A few years ago, I attended a presentation by a man who had made a mission out of visiting those who had been incarcerated and helping them turn their lives around.
Some pastors in the audience asked the man how he could keep going back and putting such effort into the inmates, when a high percentage of them in the past had gone back to their old ways as soon as they were released from jail.
Without even a look of discouragement, the man said he left the judgment of his success and failure up to God.
That way, he said, he could befriend new inmates with fresh enthusiasm, even having just lost the fight with someone in whom he had invested many hours of care and concern. His words were a lesson I kept.
They brought understanding when I was introduced to a poem that was on the wall of Mother Teresa's home for children in Calcutta.
Titled "Anyway," the poem is a version of the "Paradoxical Commandments" written by Kent M. Keith and published in 1968, and speaks of loving others, being truthful and building good things in spite of how the world may only tear down what you work so hard to create for yourself and others.
Recently, I recalled these words when comforting a discouraged friend who didn't feel successful after having devoted much time to a particular cause.
I soon saw a miracle unfold.
After my friend tuned out what people were saying and allowed God alone to judge, this friend started being more inspired in how to accomplish the goal.
I realized I had seen someone let go of the world's judgments and let God do the guiding toward better ways to serve Him.
The result was more efficient effort.
I found several Bible Scriptures on this subject. For example:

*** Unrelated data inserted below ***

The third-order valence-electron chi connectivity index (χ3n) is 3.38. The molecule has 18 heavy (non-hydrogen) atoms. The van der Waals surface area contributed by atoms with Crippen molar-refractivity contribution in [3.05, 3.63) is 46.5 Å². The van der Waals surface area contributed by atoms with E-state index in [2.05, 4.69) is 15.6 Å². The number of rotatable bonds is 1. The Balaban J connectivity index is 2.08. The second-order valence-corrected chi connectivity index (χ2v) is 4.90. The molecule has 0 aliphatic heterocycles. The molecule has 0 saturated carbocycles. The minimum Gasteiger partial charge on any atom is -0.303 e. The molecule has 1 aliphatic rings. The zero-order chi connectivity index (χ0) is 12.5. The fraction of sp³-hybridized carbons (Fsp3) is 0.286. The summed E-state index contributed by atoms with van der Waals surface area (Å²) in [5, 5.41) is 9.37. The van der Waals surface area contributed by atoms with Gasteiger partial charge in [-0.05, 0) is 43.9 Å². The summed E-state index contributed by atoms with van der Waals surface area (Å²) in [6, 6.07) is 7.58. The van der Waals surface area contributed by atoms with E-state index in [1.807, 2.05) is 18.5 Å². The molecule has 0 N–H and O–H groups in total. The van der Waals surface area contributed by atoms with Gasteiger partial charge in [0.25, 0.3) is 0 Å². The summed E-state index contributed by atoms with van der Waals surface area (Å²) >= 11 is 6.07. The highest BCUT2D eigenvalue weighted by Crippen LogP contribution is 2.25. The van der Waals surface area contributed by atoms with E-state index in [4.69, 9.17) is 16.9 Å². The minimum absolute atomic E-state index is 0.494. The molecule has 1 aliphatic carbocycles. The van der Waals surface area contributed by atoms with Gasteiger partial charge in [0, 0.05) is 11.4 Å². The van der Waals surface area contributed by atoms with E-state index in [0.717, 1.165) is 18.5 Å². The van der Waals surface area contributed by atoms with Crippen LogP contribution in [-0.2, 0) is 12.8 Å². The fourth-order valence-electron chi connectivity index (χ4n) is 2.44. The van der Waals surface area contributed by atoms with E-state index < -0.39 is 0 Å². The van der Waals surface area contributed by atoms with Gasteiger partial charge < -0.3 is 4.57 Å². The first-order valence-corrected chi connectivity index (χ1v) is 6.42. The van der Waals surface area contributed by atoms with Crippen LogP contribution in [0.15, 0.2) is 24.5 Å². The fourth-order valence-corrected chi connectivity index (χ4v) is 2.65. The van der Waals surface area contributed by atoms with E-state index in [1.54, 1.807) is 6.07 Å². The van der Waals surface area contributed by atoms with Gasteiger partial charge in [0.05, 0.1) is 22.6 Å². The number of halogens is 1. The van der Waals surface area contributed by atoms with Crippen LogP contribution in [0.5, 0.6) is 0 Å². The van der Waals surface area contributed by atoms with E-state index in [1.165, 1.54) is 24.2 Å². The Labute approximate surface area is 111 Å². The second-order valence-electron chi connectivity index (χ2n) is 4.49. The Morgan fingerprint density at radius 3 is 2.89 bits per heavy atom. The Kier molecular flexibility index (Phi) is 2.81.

* Micah 6:8 in the English Standard Version: "He has told you, O man, what is good; and what does the Lord require of you but to do justice, and to love kindness, and to walk humbly."
* James 1:27, also in the English Standard Version: "Religion that is pure and undefiled before God, the Father, is this: to visit orphans and widows in their affliction, and to keep oneself unstained."
* Deuteronomy 6:5-9 in the New International Version: "Love the Lord your God with all your heart and with all your soul and with all your strength.
"These commandments that I give you today are to be on your hearts.
"Impress them on your children. Talk about them when you sit at home and when you walk along the road, when you lie down and when you get up.
"Tie them as symbols on your hands and bind them on your foreheads.
"Write them on the doorframes of your houses and on your gates."
Jeremiah, an Old Testament prophet, is described as an absolute failure when judged by people's definition of success. For 40 years, he served as God's spokesman to those who refused to listen or respond.
He was rejected by his neighbors, his family, the priests and prophets, friends, his audiences and the kings.
This prophet lived a poor and deprived life. He was thrown into prison and into a cistern.
But the Scriptures state how, in God's eyes, he was a success as he obediently and courageously proclaimed God's word.
People are often unreasonable, illogical and self centered;
Forgive them anyway.
If you are kind, people may accuse you of selfish, ulterior motives;
Be kind anyway.
If you are successful, you will win some false friends and some true enemies;
If you are honest and frank, people may cheat you;
Be honest and frank anyway.
What you spend years building, someone could destroy overnight;
If you find serenity and happiness, they may be jealous;
Be happy anyway.
The good you do today, people will often forget tomorrow;
Do good anyway.
Give the world the best you have, and it may never be enough;
Give the world the best you've got anyway.
You see, in the final analysis, it is between you and your God;
It was never between you and them anyway.